It was so good for me to do that because after a few days of that, I moved forward knowing that I would just do what needed to be done, no matter what the answers were. I set those fears aside, and focused on the biopsy.

I was pretty scared of the biopsy because I'd read that it was very painful and painful for days afterward. Getting the biopsy was relatively quick and easy, and uncomfortable but not terribly painful and afterward was pretty much fine, too. The people who took care of me were stellar so we got the info and then we waited for the result. I was not worried about the results, I just wanted to get them so I could go on with my life.

Three days later, my results said:

Sparsely cellular aspirate comprised of follicular cells with architectural atypia. Colloid is scant to absent. A repeat aspirate after
an appropriate interval of observation may be helpful if clinically indicated.

This basically says that it's not benign, but not malignant - it's a status of result that can become malignant in 5-15% of the time. There were no colloid cells so we couldn't call it a nice benign colloid cyst anymore- now it was something just a little more nefarious. Not cancer, but.. not NOT cancer, either. The next thing to do was to just wait three months and have a repeat and hopefully there would be no change. If there was no change, I'd probably have another FNA six months later (it felt like we were waiting for cancer to show up).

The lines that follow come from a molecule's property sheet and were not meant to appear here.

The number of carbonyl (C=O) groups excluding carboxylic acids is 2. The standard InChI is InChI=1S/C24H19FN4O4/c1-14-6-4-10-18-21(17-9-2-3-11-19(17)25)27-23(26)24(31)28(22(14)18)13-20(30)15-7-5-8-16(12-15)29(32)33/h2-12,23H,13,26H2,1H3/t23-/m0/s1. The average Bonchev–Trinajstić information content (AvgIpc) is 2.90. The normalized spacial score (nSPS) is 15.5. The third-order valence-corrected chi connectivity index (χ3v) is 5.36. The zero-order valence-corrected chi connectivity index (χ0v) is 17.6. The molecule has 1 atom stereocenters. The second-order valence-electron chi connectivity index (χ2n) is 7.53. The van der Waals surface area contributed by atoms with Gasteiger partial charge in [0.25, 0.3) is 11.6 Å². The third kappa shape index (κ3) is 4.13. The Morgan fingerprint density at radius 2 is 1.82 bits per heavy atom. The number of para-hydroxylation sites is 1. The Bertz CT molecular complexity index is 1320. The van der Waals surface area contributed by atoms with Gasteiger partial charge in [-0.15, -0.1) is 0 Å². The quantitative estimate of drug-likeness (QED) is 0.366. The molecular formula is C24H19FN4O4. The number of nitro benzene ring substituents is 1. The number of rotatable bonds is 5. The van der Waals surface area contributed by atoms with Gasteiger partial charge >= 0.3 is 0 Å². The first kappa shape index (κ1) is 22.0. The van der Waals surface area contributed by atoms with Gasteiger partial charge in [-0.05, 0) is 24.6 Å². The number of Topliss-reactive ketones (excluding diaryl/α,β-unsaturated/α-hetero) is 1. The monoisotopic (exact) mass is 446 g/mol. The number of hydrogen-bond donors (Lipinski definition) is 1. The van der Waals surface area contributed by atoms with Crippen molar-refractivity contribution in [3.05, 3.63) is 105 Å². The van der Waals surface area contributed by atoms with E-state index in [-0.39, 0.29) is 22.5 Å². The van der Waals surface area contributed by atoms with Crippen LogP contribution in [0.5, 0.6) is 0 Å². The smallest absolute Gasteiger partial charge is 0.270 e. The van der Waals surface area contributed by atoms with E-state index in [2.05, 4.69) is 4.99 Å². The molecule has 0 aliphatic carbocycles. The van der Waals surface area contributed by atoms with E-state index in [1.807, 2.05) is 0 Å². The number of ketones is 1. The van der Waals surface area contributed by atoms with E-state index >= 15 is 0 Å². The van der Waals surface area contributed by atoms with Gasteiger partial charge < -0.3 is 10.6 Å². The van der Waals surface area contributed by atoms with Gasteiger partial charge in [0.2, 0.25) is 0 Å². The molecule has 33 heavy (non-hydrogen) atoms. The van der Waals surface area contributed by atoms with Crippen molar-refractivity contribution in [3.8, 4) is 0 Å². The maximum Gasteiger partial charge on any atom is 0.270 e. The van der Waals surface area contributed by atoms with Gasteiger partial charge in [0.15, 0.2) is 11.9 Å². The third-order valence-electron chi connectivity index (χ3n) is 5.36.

In the meantime my lymph node was bothering me a lot and even waking me up out of a dead sleep sometimes, so I emailed my doctor to let her know. She decided to bump up the biopsy so I went in on May 18. The biopsy sucked but I had decided that unless it was cancer, I would just keep having biopsies until I needed something else, because I didn't want to have a surgery just to avoid the biopsies.

Then on Wednesday May 23rd I called to get my results. Previously I'd never had any trouble getting results over the phone. This time, the nurse said, "I will have to have a doctor call you back." 

Here is the actual result:


And that should bring you up to speed to the blog.